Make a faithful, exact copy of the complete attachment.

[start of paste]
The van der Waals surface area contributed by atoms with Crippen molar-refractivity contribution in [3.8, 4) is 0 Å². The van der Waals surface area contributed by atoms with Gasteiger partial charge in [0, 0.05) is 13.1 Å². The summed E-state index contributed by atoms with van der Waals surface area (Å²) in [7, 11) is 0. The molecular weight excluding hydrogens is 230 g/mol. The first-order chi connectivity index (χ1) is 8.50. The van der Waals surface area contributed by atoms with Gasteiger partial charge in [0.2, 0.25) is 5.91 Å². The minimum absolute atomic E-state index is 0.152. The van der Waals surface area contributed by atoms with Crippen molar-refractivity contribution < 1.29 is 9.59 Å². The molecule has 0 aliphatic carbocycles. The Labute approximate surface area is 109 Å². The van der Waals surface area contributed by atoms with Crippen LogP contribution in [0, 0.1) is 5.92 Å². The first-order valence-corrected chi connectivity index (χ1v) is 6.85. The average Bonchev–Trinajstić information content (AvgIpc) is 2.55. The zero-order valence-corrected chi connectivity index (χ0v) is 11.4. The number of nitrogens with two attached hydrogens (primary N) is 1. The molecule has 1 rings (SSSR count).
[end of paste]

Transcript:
The van der Waals surface area contributed by atoms with Crippen molar-refractivity contribution in [3.8, 4) is 0 Å². The van der Waals surface area contributed by atoms with Gasteiger partial charge in [0, 0.05) is 13.1 Å². The summed E-state index contributed by atoms with van der Waals surface area (Å²) in [7, 11) is 0. The molecular weight excluding hydrogens is 230 g/mol. The first-order chi connectivity index (χ1) is 8.50. The van der Waals surface area contributed by atoms with Gasteiger partial charge in [0.2, 0.25) is 5.91 Å². The minimum absolute atomic E-state index is 0.152. The van der Waals surface area contributed by atoms with Crippen molar-refractivity contribution < 1.29 is 9.59 Å². The molecule has 0 aliphatic carbocycles. The Labute approximate surface area is 109 Å². The van der Waals surface area contributed by atoms with Crippen LogP contribution in [0, 0.1) is 5.92 Å². The first-order valence-corrected chi connectivity index (χ1v) is 6.85. The average Bonchev–Trinajstić information content (AvgIpc) is 2.55. The zero-order valence-corrected chi connectivity index (χ0v) is 11.4. The number of nitrogens with two attached hydrogens (primary N) is 1. The molecule has 1 rings (SSSR count).